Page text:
Oral Immunotherapy Updates for Food Allergy

Allergic Living gives us an update on progress in the field of oral immunotherapy for food allergies with this informative article.  

Oral immunotherapy is a topic I am very interested in right now as strict avoidance hasn't resulted in any improvements for our family over the past decade.  The article discusses impending FDA approval for capsules and patches, while private practice allergists are already out there doing very personalized OIT treatment with patients of all ages with all food allergies.  

Have you educated yourself on oral immunotherapy, and what have been your thoughts and findings?  We would love to hear.  

Photo Credit:  Allergic Living


Robin D. said...

We found out about OIT through a Facebook post. There are 2 groups: OIT 101 and Private Practice OIT. They are an amazing resource! After reading members' stories, I was able to use their files to find an allergist only 2 hours away (none in my state). My 16 yr. old son is currently doing OIT for milk. We are 6 weeks in to a 6 mo. plan. So excited about his future!

Unknown said...

Not sure what you mean by "renegade," whether that term is meant to "denigrate" them or not, but there are over 60 specialized doctors who do OIT treatment for thousands of patients and have great success. Higher success than the peanut patch or peanut pill and it includes no medicine with your dose. My daughter went from contact anaphylactic with history to now eating peanuts every day. It also lowered her tree nut blood level numbers to the point that we could challenge them and eliminate that from our allergy list.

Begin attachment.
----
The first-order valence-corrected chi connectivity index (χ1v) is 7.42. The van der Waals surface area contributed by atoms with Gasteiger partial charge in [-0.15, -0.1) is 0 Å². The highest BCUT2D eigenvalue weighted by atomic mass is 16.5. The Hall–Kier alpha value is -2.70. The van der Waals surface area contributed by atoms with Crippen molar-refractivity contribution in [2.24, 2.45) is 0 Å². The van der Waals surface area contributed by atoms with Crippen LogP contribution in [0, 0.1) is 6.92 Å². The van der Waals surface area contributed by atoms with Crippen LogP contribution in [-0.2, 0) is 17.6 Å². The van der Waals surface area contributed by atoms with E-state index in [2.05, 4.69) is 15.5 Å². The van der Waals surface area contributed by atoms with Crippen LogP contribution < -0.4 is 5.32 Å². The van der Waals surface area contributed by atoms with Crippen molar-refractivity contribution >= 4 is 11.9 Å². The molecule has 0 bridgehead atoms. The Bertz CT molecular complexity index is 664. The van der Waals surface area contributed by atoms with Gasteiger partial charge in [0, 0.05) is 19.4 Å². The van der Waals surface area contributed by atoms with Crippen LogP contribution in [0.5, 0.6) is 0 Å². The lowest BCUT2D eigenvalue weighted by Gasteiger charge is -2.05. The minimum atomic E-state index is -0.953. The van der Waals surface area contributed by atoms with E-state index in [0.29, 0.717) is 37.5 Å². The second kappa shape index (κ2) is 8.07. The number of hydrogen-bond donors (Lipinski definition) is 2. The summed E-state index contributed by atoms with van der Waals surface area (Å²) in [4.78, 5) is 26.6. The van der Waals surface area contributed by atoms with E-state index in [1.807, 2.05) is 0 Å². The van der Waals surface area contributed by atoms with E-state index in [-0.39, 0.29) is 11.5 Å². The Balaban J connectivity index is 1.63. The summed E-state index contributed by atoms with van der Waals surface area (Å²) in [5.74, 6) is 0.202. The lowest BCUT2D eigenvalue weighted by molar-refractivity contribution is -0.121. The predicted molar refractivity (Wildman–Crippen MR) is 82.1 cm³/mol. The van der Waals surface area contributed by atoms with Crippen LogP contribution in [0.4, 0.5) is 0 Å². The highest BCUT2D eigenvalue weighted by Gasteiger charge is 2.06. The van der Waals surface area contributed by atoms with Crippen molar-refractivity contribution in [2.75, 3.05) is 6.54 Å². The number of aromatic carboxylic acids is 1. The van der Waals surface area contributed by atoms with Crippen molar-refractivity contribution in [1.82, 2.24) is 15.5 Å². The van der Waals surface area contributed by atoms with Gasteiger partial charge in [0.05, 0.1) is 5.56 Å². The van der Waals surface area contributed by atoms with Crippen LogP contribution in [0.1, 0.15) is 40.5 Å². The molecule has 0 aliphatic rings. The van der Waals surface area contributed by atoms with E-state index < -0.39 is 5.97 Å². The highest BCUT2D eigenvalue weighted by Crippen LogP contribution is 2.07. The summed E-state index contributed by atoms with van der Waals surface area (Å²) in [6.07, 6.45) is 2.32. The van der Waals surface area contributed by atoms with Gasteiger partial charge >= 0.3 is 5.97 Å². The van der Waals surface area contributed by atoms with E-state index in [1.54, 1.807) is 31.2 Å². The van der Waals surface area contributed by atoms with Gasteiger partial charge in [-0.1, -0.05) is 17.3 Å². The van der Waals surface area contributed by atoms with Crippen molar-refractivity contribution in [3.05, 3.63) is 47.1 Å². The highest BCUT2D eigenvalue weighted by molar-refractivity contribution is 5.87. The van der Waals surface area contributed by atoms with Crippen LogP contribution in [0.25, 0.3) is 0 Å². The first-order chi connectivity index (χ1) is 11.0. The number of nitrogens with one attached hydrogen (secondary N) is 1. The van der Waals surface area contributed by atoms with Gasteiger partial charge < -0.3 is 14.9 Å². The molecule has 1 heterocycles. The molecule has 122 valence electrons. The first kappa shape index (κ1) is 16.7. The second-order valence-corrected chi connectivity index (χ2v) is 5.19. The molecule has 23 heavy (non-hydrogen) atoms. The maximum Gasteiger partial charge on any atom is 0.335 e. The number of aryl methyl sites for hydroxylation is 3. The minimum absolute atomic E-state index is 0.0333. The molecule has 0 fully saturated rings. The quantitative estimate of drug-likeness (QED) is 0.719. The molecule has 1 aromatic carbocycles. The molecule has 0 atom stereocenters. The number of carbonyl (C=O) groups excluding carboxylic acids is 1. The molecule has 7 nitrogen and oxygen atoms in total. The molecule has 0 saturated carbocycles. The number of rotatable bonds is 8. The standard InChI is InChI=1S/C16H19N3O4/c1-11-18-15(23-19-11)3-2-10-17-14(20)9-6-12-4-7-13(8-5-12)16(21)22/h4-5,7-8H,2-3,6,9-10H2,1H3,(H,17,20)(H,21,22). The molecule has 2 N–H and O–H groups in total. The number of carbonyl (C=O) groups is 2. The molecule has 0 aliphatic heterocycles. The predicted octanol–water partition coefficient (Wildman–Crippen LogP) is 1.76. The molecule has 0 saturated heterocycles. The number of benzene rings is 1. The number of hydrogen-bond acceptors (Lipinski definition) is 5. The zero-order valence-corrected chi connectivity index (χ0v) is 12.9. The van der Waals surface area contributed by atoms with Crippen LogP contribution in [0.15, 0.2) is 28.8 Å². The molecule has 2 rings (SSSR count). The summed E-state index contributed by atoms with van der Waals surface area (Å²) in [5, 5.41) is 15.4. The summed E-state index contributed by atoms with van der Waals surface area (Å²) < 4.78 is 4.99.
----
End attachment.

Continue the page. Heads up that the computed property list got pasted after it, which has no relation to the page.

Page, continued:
Research shows that those are complete the program could avoid peanuts for a month and still eat 10 to 12 peanuts with no reaction and half of those can go to 24+. People in the program wouldn't skip that long, though.

The peanut patch can build up to six or seven peanuts over several years but it takes three years on the patch to complete the program. OIT is 6 to 12 months and builds you up to 24 safely. The patch costs significantly more than OIT. The peanut pill also builds up to much lower amounts of safety and costs more. Both the peanut patch and peanut pill still advise you to avoid peanuts for life (or in the case of the patch have you go to eating peanuts anyway) and is only available for peanuts. OIT is available for peanuts, tree nuts, milk, eggs, soy, wheat, fruits, fish, and some doctors do it with selfish.

Join OIT 101 on Facebook to learn more and find a directory of doctors who do it safely. It is covered by most insurances (80%+).

Jamie Kaufmann said...

Unknown, perhaps I used the wrong word. I've changed it to "private practice". It was not meant in a derogatory way. In fact, after much research, I would love to do this with my son as soon as possible. What I meant was these doctors are not FDA approved. But I know there has been a great success rate. We unfortunately have been advised to try allergy shots for a year first to get my son's high reactivity lower. But it's all part of an OIT approach that we are shooting for. I am in the OIT 101 and am learning a lot. :) Thanks for helping me clear that up. The stats make me excited.